Last October, Social Security seniors got some pretty good news. Then the cost of living (COLA) adjustment of 5.9% in 2022 was announced, and it turns out to be the biggest increase recipients have seen in decades.
But that excitement was somewhat short-lived. That’s because after the news of a big Social Security hike, seniors on Medicare learned that the standard Part B premium would rise from $148.50 in 2021 to $170.10 in 2022. That’s a $21.60 increase, and one that now has the potential to eat away at the most recent seniors Social Security COLA.
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While Medicare Part A, which covers hospital care, is free for most enrollees, Part B, which covers outpatient services and diagnostics, costs money for coverage. There is a standard Part B premium that applies to low and medium earners, while higher earners pay the standard premium plus a supplement.
Seniors on Social Security have their part B contributions deducted directly from their benefits. It’s a convenient way to pay for Medicare, but it also means seniors often don’t get their Social Security COLA in full.
But now there’s a chance Medicare won’t impose such a substantial increase for Part B this year. And when that happens, seniors will keep more of their much-needed Social Security boost.
A touch of hope
Many seniors depend on Social Security for most of their retirement income. In recent years, those benefits have bad job to help recipients maintain their purchasing power in the face of inflation. And a big part of the reason is that the cost of health care, including Medicare, has risen significantly over the years, and at a faster rate than Social Security COLAs.
But seniors may be lucky this year. On Jan. 10, Xavier Becerra, Secretary of Health and Human Services, announced that he is directing the Centers for Medicare & Medicaid Services to reassess this year’s standard Part B premium increase.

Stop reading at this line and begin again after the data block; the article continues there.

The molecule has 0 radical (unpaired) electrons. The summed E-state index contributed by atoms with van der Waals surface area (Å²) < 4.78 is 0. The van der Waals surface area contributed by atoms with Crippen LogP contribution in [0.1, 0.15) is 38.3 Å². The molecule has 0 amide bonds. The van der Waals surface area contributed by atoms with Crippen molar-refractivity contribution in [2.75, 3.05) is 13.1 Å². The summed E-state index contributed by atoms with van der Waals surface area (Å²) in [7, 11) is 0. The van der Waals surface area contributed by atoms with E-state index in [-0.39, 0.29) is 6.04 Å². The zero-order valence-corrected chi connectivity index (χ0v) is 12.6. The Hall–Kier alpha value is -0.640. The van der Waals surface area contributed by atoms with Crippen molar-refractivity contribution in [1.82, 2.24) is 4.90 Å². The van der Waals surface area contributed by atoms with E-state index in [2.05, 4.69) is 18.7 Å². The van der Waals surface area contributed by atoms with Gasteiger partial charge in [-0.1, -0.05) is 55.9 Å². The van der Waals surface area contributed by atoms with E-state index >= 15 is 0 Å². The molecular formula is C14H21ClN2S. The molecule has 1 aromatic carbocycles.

A major reason for this year’s massive increase stems from higher costs associated with Aduhelm, a drug designed to treat Alzheimer’s disease. But the drug’s manufacturer has since halved its estimated cost per patient from $56,000 to $28,000 per year. Because Medicare’s Part B premium increase was based on that higher number, it’s easy to make the argument that Medicare costs shouldn’t rise as drastically.
If Medicare Part B premiums end up with a smaller increase, it could help many seniors stay afloat financially in 2022. While Social Security benefits are getting a big boost this year, the reason for that is that the general cost of living has fallen sharply in recent months. And so seniors who get a COLA of 5.9% may not have to bank that money so much as use it to cover higher food, gas, and energy costs, among other things.
While making retroactive changes to Part B increases isn’t something Medicare normally does, this year it’s a move that could make a lot of sense — and help many seniors financially.
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